Perhaps we believe it’s okay to steal since it is needed, it’s okay to lie if we don’t get caught or
it’s okay to view inappropriate things on a computer since it’s private. I say no. No, no, a thousand times no!
Until we discover God’s truth as revealed by the Holy Spirit, this can be seemingly acceptable behavior.
 
All truth is God’s truth. He doesn’t use it to hold us back, but to create loving boundaries for our good.
 
God provides the absolutes for living a life that is not only pleasing to Him, but also contributes to a healthy society. Without moral absolutes, actions become chaotic and each person lives only for themselves. Acting on truth is a choice, and like many choices God allows us to make influences how we interact with people and God. If we agree it is only God’s Word that reveals truth, then we behave one way and it is noticeable. If our behavior is not based on God’s truth, this too is noticeable…. by a spouse, by a child, by employers and by God.
 

So how do we define truth? Not by the world’s standards,

what our friends say or what’s fed to us by the media.

Only by the Word of God.

 
As Christ followers, let’s tighten the Belt of Truth and put on the Armor of God!
We can’t act on truth- or even model it- until we personally discover it, and then choose to do what is right.
 
Author:  Randy Ortgiesen is a Husband, Father and Grandfather
who loves Jesus and serves as an Elder at Faith Assembly.

 


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A Stone of Remembrance

Everyone experiences moments in life that are big.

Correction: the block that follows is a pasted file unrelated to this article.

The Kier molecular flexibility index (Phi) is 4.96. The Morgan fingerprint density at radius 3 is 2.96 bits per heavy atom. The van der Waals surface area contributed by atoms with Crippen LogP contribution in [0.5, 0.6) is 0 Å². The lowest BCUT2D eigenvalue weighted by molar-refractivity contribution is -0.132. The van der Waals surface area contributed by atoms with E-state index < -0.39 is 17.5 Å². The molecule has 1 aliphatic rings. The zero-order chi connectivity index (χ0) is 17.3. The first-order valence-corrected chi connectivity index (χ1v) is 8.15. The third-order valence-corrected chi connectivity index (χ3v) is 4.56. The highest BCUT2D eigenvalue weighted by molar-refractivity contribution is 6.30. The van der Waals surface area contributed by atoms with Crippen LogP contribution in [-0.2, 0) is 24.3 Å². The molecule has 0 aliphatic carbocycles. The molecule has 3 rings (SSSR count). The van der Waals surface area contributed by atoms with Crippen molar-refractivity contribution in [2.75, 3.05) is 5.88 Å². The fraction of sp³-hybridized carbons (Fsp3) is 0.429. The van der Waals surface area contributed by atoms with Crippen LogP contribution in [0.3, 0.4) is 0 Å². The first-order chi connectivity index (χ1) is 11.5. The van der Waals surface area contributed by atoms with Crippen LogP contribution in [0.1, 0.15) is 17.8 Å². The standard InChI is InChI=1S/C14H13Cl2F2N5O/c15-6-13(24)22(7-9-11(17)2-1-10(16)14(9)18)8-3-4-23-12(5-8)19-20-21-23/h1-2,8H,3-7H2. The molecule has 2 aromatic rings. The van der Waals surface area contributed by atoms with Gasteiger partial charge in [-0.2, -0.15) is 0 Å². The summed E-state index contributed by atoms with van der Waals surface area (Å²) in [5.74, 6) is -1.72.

Birthdays like… 13 (finally a teenager!) 16 (now I can drive!) 18 (I’m an adult!)
Graduations & new jobs
Wedding day & new homes
The birth of your first child & raising a family
All those same milestones with your children and grandchildren
Your own life transitions and eventually, retirement

It seems that our church is in the middle of one of these types of moments right now as we’re working through the purchase of a new campus for our grade school.

 
 
What about moments that mark other big personal life changes?
Reaching a major life goal
Paying off your house
Getting a promotion
Discovering a new thing about yourself
Experiencing deep personal healing
Restoring a lost relationship
 

It seems that the biggest life moments tend to center around the deeper and more personal things. They shape our lives and create the deepest memories.

 
Sometimes they can be harder to talk about, and sometimes we can’t wait to stand on a roof and crow. They are the moments that tend to mark the change from what was to what has become. The last thing we want to do is go back to the old life of what was.
 

In Joshua 3 & 4, we find the story of Israel crossing the Jordan River on their way into the Promised Land. This moment marked the end of two eras in Israel’s painful history: 400 years of slavery in Egypt and 40 years of desert wandering. This particular generation of people was well acquainted with the on-going pains of desert life; food and water were a constant concern, safety from dangerous neighbors plagued them and a continual sensation of not belonging anywhere reminded them they still had not found home.

God told them to cross the Jordan River with the priests carrying the Ark of the Covenant. Joshua describes the waters immediately receding as far north as the city of Adam (15 miles upriver), as well as all the tributary streams down river toward the Salt Sea (Dead Sea). By the way, the river was already at flood stage as always at this time of year.

While crossing, Joshua picked up 12 stones from the middle of the river and built an altar of thanks to the Lord in the exact place the priests were standing, while all Israel crossed in front of them on dry ground. He also ordered the leaders of Israel to pick up 12 more stones in order to build another altar of thanks after they finished crossing. That altar was built near the city of Gilgal.